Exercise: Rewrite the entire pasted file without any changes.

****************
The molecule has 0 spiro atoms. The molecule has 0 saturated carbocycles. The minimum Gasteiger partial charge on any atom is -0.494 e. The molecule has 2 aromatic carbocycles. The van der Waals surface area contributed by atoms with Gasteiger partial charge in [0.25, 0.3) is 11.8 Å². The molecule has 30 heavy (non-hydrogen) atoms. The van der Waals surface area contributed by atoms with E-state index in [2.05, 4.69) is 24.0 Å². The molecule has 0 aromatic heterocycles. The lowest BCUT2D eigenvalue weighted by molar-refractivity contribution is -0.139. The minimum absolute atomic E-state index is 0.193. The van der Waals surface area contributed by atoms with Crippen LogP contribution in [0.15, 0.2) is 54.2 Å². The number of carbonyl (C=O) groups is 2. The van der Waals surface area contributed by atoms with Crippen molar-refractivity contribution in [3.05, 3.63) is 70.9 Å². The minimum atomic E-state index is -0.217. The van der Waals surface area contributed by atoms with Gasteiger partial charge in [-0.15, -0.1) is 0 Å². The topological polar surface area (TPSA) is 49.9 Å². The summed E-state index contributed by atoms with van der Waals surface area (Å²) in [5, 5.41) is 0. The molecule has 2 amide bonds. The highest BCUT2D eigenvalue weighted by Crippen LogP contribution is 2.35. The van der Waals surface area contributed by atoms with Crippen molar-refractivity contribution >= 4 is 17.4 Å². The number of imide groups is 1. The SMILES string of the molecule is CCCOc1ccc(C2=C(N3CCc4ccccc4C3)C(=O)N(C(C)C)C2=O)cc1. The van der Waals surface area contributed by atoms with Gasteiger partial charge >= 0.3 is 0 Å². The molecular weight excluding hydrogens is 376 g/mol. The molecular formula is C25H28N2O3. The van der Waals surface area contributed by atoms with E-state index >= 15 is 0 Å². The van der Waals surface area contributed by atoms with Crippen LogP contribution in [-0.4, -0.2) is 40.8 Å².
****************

The molecule has 0 spiro atoms. The molecule has 0 saturated carbocycles. The minimum Gasteiger partial charge on any atom is -0.494 e. The molecule has 2 aromatic carbocycles. The van der Waals surface area contributed by atoms with Gasteiger partial charge in [0.25, 0.3) is 11.8 Å². The molecule has 30 heavy (non-hydrogen) atoms. The van der Waals surface area contributed by atoms with E-state index in [2.05, 4.69) is 24.0 Å². The molecule has 0 aromatic heterocycles. The lowest BCUT2D eigenvalue weighted by molar-refractivity contribution is -0.139. The minimum absolute atomic E-state index is 0.193. The van der Waals surface area contributed by atoms with Crippen LogP contribution in [0.15, 0.2) is 54.2 Å². The number of carbonyl (C=O) groups is 2. The van der Waals surface area contributed by atoms with Crippen molar-refractivity contribution in [3.05, 3.63) is 70.9 Å². The minimum atomic E-state index is -0.217. The van der Waals surface area contributed by atoms with Gasteiger partial charge in [-0.15, -0.1) is 0 Å². The topological polar surface area (TPSA) is 49.9 Å². The summed E-state index contributed by atoms with van der Waals surface area (Å²) in [5, 5.41) is 0. The molecule has 2 amide bonds. The highest BCUT2D eigenvalue weighted by Crippen LogP contribution is 2.35. The van der Waals surface area contributed by atoms with Crippen molar-refractivity contribution >= 4 is 17.4 Å². The number of imide groups is 1. The SMILES string of the molecule is CCCOc1ccc(C2=C(N3CCc4ccccc4C3)C(=O)N(C(C)C)C2=O)cc1. The van der Waals surface area contributed by atoms with Gasteiger partial charge >= 0.3 is 0 Å². The molecular weight excluding hydrogens is 376 g/mol. The molecular formula is C25H28N2O3. The van der Waals surface area contributed by atoms with E-state index >= 15 is 0 Å². The van der Waals surface area contributed by atoms with Crippen LogP contribution in [-0.4, -0.2) is 40.8 Å².